Turkish jets carried out airstrikes Tuesday and Wednesday against Kurdish forces in northern Syria and northern Iraq. Ankara said the raids targeted “terrorist hotbeds” of the outlawed Kurdistan Workers’ Party (PKK) and its Syrian affiliate People’s Protection Units (YPG). The attacks came one day after a flashy front-page warning by the Turkish General Staff that it might hit PKK targets in northern Iraq. The operation is as much a PR campaign as a military operation, as President Recep Tayyip Erdogan struggles to divert attention from electoral fraud accusations in last week’s presidential referendum.
The strikes did help foment a rally-around-the-flag effect and alleviate Erdogan’s post-referendum legitimacy crisis, but they have complicated further Turkey’s already-strained relations with regional actors. Ankara has long aimed to push the PKK out of northern Iraq’s Sinjar region to bring it back under the Kurdistan Regional Government (KRG) control. In the poorly planned and executed attack, however, six members of the KRG’s Peshmerga forces died, and eight others were injured.
Following this embarrassing case of friendly fire, the Turkish president and prime minister called KRG President Masoud Barzani to offer condolences. While Barzani’s Kurdistan Democratic Party pointed the finger more at the PKK than Ankara, other Kurdish parties in the KRG issued a joint statement strongly condemning Turkey. Similarly, Baghdad protested what it saw as a “violation of Iraqi sovereignty,” and Moscow expressed serious concern.
The strikes have also strained Turkey’s relations with the United States. U.S. special forces were reportedly operating within six miles of the strike and narrowly escaped harm. U.S. military brass complained that Turkey gave only vague prior notice, less than an hour before the strikes, thereby putting U.S. and other coalition troops at risk. They said that the coalition’s Combined Air Operations Center tried to stall the Turkish strikes, but failed. Altogether, Turkey’s conduct points to significant shortcomings in its intelligence gathering and deconfliction procedures with coalition members, as well as lack of trust between Ankara and its NATO allies.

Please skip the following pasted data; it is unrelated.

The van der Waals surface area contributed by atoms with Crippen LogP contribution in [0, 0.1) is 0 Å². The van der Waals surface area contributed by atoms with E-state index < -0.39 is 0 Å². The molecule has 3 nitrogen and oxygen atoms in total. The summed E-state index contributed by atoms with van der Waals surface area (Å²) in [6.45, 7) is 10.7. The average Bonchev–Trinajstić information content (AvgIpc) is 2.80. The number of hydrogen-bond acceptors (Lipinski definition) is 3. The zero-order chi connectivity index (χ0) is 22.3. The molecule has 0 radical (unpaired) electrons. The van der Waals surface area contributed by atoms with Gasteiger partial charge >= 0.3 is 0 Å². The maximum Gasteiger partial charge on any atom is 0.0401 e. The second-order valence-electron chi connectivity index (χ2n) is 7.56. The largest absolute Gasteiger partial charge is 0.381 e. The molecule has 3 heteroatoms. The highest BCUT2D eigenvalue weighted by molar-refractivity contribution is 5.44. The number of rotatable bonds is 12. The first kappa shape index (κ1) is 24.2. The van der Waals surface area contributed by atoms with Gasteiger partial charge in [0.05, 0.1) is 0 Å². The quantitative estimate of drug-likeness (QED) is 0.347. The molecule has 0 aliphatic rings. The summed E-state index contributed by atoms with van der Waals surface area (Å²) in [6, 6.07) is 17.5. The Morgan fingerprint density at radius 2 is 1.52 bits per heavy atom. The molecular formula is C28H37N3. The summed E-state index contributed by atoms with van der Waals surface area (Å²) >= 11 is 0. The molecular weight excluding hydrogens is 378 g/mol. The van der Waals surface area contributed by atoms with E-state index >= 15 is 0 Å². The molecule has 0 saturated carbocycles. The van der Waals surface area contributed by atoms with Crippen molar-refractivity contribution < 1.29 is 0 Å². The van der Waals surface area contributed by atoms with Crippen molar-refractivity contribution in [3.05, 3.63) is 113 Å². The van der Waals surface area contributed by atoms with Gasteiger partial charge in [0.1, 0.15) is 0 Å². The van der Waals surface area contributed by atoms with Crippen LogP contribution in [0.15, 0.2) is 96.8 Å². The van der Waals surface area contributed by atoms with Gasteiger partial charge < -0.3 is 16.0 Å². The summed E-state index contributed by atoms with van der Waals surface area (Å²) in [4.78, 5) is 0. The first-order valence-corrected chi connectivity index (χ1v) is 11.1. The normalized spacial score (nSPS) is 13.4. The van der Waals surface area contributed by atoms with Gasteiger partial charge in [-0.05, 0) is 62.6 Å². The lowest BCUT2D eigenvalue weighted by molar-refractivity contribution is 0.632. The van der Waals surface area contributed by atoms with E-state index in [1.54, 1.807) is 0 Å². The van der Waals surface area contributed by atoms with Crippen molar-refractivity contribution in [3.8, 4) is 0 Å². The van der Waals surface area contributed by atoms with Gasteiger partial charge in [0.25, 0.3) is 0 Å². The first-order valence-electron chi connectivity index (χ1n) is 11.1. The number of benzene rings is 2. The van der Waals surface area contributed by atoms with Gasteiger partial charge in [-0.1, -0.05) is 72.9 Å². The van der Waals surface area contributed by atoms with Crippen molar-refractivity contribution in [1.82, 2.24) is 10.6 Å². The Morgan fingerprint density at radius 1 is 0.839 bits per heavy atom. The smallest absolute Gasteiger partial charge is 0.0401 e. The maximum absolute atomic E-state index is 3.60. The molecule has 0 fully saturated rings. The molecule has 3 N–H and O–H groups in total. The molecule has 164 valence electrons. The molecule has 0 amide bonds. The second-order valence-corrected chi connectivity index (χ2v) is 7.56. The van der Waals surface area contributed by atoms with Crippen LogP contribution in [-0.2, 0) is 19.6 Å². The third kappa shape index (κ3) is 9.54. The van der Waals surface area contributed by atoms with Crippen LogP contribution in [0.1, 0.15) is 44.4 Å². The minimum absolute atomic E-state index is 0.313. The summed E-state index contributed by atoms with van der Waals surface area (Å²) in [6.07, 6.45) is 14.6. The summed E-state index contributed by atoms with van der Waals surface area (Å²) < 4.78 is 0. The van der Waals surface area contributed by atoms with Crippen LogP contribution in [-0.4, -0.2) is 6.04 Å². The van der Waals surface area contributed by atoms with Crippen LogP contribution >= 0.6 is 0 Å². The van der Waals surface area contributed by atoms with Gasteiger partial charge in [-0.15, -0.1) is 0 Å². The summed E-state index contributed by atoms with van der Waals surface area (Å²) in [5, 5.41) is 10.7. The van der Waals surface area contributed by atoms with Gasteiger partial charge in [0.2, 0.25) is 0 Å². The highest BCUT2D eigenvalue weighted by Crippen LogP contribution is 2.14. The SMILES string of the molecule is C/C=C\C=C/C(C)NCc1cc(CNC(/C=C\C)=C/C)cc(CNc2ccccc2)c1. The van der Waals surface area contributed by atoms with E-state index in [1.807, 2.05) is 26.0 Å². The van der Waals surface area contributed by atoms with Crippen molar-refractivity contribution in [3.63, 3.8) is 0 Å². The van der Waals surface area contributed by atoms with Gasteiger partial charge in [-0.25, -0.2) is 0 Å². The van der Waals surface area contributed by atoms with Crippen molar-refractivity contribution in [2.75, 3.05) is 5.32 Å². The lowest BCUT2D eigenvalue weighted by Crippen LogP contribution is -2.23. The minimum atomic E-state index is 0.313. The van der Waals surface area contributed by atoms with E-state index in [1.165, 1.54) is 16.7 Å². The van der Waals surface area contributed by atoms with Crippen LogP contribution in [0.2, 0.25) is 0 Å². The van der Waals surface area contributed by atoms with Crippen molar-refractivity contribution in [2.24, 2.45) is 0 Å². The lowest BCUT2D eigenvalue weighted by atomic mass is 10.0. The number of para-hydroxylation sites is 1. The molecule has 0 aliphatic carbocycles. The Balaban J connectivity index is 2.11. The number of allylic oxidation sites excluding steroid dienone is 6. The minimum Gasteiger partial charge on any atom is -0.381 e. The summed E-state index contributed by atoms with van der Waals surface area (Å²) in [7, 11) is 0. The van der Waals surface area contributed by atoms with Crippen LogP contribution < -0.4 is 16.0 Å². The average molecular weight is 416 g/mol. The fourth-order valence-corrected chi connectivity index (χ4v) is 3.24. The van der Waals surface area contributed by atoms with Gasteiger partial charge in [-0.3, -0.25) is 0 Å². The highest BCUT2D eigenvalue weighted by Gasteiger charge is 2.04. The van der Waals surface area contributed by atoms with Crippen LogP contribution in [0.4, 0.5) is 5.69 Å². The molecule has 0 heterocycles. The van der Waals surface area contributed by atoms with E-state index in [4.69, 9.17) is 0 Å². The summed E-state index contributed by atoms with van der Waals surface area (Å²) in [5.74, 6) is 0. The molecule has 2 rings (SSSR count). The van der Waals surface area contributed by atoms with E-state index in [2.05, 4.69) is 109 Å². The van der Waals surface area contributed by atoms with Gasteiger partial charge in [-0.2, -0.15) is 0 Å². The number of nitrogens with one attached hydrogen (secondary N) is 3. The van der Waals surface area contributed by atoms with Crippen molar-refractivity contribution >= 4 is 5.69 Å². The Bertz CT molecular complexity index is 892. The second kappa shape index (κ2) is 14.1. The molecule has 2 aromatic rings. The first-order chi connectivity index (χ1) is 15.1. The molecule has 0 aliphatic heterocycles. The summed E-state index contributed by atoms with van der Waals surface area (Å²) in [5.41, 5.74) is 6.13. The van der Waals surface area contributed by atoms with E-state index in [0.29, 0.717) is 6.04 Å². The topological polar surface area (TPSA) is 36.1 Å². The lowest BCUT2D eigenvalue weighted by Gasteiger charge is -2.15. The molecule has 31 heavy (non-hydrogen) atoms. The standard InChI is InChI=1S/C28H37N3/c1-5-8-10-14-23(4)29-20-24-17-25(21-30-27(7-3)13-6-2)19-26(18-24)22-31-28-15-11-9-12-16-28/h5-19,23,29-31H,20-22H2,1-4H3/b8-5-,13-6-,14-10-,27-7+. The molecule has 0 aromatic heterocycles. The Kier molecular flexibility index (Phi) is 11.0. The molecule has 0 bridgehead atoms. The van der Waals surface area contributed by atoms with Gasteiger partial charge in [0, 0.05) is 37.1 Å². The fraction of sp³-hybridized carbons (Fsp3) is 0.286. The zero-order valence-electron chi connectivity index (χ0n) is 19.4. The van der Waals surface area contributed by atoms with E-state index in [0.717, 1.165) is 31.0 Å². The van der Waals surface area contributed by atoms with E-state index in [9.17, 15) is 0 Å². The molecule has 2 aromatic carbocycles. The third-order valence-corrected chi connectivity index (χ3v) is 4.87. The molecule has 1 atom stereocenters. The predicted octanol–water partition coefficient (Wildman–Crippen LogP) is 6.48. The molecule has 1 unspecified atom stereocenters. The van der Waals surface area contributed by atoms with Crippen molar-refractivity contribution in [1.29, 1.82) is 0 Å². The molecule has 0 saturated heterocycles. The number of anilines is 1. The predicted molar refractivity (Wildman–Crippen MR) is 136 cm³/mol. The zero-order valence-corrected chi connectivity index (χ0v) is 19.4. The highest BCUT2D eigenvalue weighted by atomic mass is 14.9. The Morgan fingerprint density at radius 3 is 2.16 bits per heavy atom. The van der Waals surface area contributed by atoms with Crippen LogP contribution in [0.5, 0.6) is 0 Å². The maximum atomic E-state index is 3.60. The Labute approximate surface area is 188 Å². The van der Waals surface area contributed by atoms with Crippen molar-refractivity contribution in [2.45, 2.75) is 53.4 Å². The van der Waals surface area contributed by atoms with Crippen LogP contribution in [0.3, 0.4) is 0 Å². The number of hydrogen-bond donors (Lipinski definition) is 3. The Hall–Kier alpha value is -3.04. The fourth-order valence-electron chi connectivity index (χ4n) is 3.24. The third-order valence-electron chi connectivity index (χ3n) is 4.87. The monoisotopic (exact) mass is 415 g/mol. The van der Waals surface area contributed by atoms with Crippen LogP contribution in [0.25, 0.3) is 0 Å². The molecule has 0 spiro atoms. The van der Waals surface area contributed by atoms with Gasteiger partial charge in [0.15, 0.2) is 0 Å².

Turkey’s ongoing raids are also complicating the campaign against the Islamic State. YPG fighters targeted by Ankara are the dominant force in the Syrian Democratic Forces (SDF), which will likely be Washington’s key partner in the upcoming operation to liberate the Islamic State’s de facto capital in Syria. U.S. officials have been working hard to maintain a delicate balance between Ankara and the SDF, which the former sees as a front for the YPG, and consequently the PKK. Following the Turkish strikes, the co-chair of the SDF’s political wing demanded the U.S. establish a no-fly zone to protect their forces from further Turkish attacks.
Washington was reluctant to launch the Raqqa operation before Turkey’s April 16 referendum to avoid potential complications with Ankara. But Turkey’s unbridled post-ballot military campaign against PKK and YPG fighters has brought another unanticipated challenge to coalition efforts against the Islamic State. The longer the Turkish campaign continues, the harder it will be for Washington to hold together a coalition. In fact, tensions among coalition members have been one of the key factors for the Islamic State’s continued survival.
Aykan Erdemir is a senior fellow at the Foundation for Defense of Democracies and a former member of the Turkish parliament. Follow him on Twitter @aykan_erdemir.